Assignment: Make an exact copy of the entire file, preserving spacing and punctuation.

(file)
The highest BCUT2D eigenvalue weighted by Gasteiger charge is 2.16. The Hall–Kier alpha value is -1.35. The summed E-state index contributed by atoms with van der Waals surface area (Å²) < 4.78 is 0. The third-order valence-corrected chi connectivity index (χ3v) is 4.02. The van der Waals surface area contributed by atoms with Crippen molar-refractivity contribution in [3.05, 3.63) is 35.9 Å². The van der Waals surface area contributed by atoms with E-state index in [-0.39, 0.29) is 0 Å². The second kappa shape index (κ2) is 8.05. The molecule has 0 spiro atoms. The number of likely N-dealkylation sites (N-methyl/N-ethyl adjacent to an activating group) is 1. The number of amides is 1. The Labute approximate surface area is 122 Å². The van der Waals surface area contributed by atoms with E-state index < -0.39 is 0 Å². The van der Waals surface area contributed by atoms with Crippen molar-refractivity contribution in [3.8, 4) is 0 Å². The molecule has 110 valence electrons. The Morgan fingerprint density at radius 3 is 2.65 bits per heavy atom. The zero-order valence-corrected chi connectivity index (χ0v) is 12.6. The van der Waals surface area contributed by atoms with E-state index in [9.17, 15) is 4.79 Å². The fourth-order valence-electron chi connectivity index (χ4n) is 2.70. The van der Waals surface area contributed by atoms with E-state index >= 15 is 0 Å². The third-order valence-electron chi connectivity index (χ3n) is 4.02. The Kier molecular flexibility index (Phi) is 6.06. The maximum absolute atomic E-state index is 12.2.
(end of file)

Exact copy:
The highest BCUT2D eigenvalue weighted by Gasteiger charge is 2.16. The Hall–Kier alpha value is -1.35. The summed E-state index contributed by atoms with van der Waals surface area (Å²) < 4.78 is 0. The third-order valence-corrected chi connectivity index (χ3v) is 4.02. The van der Waals surface area contributed by atoms with Crippen molar-refractivity contribution in [3.05, 3.63) is 35.9 Å². The van der Waals surface area contributed by atoms with E-state index in [-0.39, 0.29) is 0 Å². The second kappa shape index (κ2) is 8.05. The molecule has 0 spiro atoms. The number of likely N-dealkylation sites (N-methyl/N-ethyl adjacent to an activating group) is 1. The number of amides is 1. The Labute approximate surface area is 122 Å². The van der Waals surface area contributed by atoms with E-state index < -0.39 is 0 Å². The van der Waals surface area contributed by atoms with Crippen molar-refractivity contribution in [3.8, 4) is 0 Å². The molecule has 110 valence electrons. The Morgan fingerprint density at radius 3 is 2.65 bits per heavy atom. The zero-order valence-corrected chi connectivity index (χ0v) is 12.6. The van der Waals surface area contributed by atoms with E-state index in [9.17, 15) is 4.79 Å². The fourth-order valence-electron chi connectivity index (χ4n) is 2.70. The van der Waals surface area contributed by atoms with E-state index >= 15 is 0 Å². The third-order valence-electron chi connectivity index (χ3n) is 4.02. The Kier molecular flexibility index (Phi) is 6.06. The maximum absolute atomic E-state index is 12.2.